Shares of Clearside Biomedical (NASDAQ: CLSD) are down 26% at 12:47 p.m. EDT after the company announced what it called "positive topline results" from the phase 2 Tybee trial testing its steroid treatment, CLS-TA, in patients with an eye disease called diabetic macular edema.
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Investors clearly had a different interpretation of the data.
Technically, they're both right.
The trial tested CLS-TA in combination with Regeneron Pharmaceuticals' Eylea, measuring patients' ability to read letters on an eye chart called the Early Treatment of Diabetic Retinopathy Trial (ETDRS) scale. Patients taking the combination gained an average of 12.3 ETDRS letters from baseline over six months. That's "positive."
But there was a control arm of patients who got Eylea alone, who gained an average of 13.5 ETDRS letters, which is a greater improvement than the combination, although it's probably still within the variance of the test, so let's call it similar efficacy.
Clearside Biomedical wants to call the tie a win because the combination treatment was give at the start of the trial and at month three, while Eylea alone was given as four monthly treatments. Fewer injections -- especially into the eye -- is something patients and their doctors can get behind, but Clearside Biomedical will have to prove that the less-frequent combination really has similar efficacy to monthly Eylea in a larger trial.
In addition to efficacy, there's also the issue of side effects, where the combination appears to be inferior -- again, keeping in mind this is a phase 2 trial with just 71 patients. Elevated intraocular pressure occurred in 8.3% of patients taking the combination compared to 2.9% of patients taking Eylea alone. Similarly, the frequency of cataracts was higher, with 5.6% of patients taking the combination developing cataracts, compared to 2.9% of patients taking Eylea alone.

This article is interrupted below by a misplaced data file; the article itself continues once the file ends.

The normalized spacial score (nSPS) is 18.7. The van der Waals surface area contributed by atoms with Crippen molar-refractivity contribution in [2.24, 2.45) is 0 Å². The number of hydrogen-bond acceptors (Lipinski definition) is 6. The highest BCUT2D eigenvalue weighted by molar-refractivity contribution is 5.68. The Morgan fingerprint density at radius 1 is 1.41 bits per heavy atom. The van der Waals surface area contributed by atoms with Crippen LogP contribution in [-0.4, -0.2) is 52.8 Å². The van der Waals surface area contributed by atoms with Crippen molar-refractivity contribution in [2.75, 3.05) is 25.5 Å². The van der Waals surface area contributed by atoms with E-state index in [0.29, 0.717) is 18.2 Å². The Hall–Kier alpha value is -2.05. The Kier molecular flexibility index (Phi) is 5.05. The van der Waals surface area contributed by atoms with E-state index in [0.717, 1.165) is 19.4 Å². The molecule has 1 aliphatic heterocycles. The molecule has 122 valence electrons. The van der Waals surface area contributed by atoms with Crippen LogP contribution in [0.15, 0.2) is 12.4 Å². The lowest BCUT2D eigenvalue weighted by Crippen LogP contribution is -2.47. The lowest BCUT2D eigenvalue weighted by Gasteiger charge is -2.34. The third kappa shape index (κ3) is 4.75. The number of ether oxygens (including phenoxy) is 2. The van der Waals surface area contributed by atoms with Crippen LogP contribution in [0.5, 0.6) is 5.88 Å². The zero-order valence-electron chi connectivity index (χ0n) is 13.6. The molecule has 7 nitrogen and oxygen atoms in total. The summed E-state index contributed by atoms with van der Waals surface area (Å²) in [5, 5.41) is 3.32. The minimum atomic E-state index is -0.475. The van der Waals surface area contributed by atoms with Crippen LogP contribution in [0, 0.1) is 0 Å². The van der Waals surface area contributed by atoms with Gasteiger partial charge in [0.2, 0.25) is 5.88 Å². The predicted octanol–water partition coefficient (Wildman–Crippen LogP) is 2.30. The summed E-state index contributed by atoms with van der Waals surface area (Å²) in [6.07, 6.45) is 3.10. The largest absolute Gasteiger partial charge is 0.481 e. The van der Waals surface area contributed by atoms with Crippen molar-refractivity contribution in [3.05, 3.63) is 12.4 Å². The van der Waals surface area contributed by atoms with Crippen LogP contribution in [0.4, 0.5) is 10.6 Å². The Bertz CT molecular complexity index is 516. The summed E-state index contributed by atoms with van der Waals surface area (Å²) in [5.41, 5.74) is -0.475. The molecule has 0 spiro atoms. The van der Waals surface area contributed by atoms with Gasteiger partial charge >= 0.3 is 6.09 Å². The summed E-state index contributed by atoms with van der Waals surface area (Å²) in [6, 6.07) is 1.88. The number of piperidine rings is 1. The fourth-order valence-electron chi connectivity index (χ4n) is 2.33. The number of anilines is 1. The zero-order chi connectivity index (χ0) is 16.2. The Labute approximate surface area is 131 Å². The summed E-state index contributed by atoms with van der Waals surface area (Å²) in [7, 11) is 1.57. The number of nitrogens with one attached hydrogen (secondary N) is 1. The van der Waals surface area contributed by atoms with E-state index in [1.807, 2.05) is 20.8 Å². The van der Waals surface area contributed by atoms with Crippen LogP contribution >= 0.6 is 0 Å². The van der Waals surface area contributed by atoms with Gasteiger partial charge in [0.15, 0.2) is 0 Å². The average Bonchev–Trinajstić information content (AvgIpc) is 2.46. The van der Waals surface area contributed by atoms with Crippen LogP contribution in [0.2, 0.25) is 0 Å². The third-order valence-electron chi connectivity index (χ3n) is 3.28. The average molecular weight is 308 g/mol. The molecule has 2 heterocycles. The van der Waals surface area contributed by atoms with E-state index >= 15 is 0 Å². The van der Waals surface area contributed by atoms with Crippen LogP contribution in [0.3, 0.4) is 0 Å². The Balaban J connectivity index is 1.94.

Clearside Biomedical is evaluating whether to take the drug into phase 3 development, but based on the quotes from management in the press release and the "positive" headline, it seems likely the biotech will press on with the high-risk, high-reward phase 3 program.
Investors are right to discount the shares today, reducing downside risk from here until the company can show similar efficacy and that the side effects are nothing to worry about. Today's lackluster results may also be giving investors pause regarding upcoming data testing CLS-TA plus Eylea in patients with retinal vein occlusion, although the eye diseases are different enough that it's hard to make a firm conclusion on how much read-through there should be.
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